Ion channels are required to generate the electrical activity that drives contractility in the gastrointestinal tract. In the past grant cycle we have shown that human gastrointestinal interstitial cells of Cajal (ICC) express Ano1, a calcium-activated chloride (Cl-) channel belonging to the anoctamin family. We have also shown that Ano1 generates a current that due to alternative splicing has different electrophysiological properties in motility diseases such as gastroparesis. A central feature of the regulation of rhythmic smooth muscle contractile activity in the gastrointestinal tract is a Ca2+ signal that spreads from ICC to ICC in a highly coordinated fashion. The mechanism that underlies the synchronization of this Ca2+ signal is unknown. Understanding the mechanism is important as coordinated contractile activity is required for normal gastrointestinal function. The central hypothesis of this proposal is that Ano1 is required for synchronization of the ICC Ca2+ signal and subsequent coordinated smooth muscle contractility. We also hypothesize that we have identified the promoter region for Ano1 and that variants of Ano1 result in functional changes including the risk of developing delayed gastric emptying. We will test the central hypothesis in 2 specific aims. In SA1 we will determine the mechanisms by which Ano1 regulates coordinated gastrointestinal motility. In SA2 we will determine the regulation of Ano1 expression in health and disease including the promoter that drives Ano1 expression and the transcription factors involved. The SA are supported by preliminary data which show that absence of Ano1 expression is associated with loss of synchronization of the ICC Ca2+ signal, that knockdown of Ano1 in organotypic cultures disrupts Ca2+ signal synchronization, that smooth muscle contractility is uncoordinated when Ano1 expression is altered, that contrary to the published sequence for human Ano1, there is a completely missed exon that is 93 Kb away from the previously labeled exon 1 and that a polymorphism in this new exon is associated with gastroparesis. We also identified the presence of other anoctamins in ICC that when co-expressed with Ano1 results in cyclic electrical activity. An area proximal to the new exon 0 has properties suggesting it is the promoter for Ano1 and we identified relevant transcriptional factors including STAT6 and GLI1 that drive Ano1 transcription. We will use conditional knockout mice, Ca2+ imaging, spatiotemporal mapping, patch clamp techniques, microelectrode recordings, immunohistochemistry, Western blots, RNA seq, RT-PCR, single cell PCR, quantitative PCR, lentivirus RNA knock down techniques, and organotypic and single cell cultures to investigate the central hypothesis. The significance of this work is that, as a result of the work done in the previous grant cycles and the preliminary data presented in this proposal, we can significantly advance our understanding, at a cellular and molecular level, of the coordinated interaction between ICC and smooth muscle contractile activity and the contribution of Ano1 to normal and abnormal human physiology and risk of developing disease.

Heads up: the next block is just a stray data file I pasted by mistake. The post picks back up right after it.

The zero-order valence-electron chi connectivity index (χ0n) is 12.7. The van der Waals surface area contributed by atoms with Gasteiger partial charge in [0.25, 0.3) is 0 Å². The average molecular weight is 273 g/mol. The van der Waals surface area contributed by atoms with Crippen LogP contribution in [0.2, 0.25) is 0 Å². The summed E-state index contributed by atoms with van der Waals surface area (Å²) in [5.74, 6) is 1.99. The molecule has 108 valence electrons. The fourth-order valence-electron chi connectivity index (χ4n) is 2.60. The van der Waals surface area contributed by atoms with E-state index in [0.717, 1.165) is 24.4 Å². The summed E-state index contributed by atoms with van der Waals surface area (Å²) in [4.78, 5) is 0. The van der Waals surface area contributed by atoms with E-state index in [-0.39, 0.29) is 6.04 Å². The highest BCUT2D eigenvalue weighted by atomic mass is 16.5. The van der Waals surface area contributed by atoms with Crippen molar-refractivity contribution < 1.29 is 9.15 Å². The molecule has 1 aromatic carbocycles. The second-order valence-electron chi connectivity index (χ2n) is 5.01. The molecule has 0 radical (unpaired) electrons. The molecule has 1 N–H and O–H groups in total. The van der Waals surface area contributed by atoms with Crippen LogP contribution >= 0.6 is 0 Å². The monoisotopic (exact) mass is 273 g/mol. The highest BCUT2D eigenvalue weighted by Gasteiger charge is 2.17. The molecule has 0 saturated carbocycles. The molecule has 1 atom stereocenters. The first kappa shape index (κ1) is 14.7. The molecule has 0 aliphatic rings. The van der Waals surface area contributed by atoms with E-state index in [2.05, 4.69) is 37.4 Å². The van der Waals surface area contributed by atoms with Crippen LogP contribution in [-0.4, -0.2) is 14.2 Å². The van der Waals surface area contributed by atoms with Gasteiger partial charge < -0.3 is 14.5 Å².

Gastrointestinal motility disorders are common and associated with considerable morbidity and mortality. Several cell types contribute to normal gastrointestinal motility including interstitial cells of Cajal (ICC), cells that pace the intestin and express a calcium-activated chloride channel called Ano1. This proposal will investigate the role of Ano1 in the control of ICC function, including how Ano1 is made, how Ano1 coordinates smooth muscle contractility and how different forms of Ano1 are linked to motility disorders, with the aim of changing the function of Ano1 to restore normal gastrointestinal motility in disease states.
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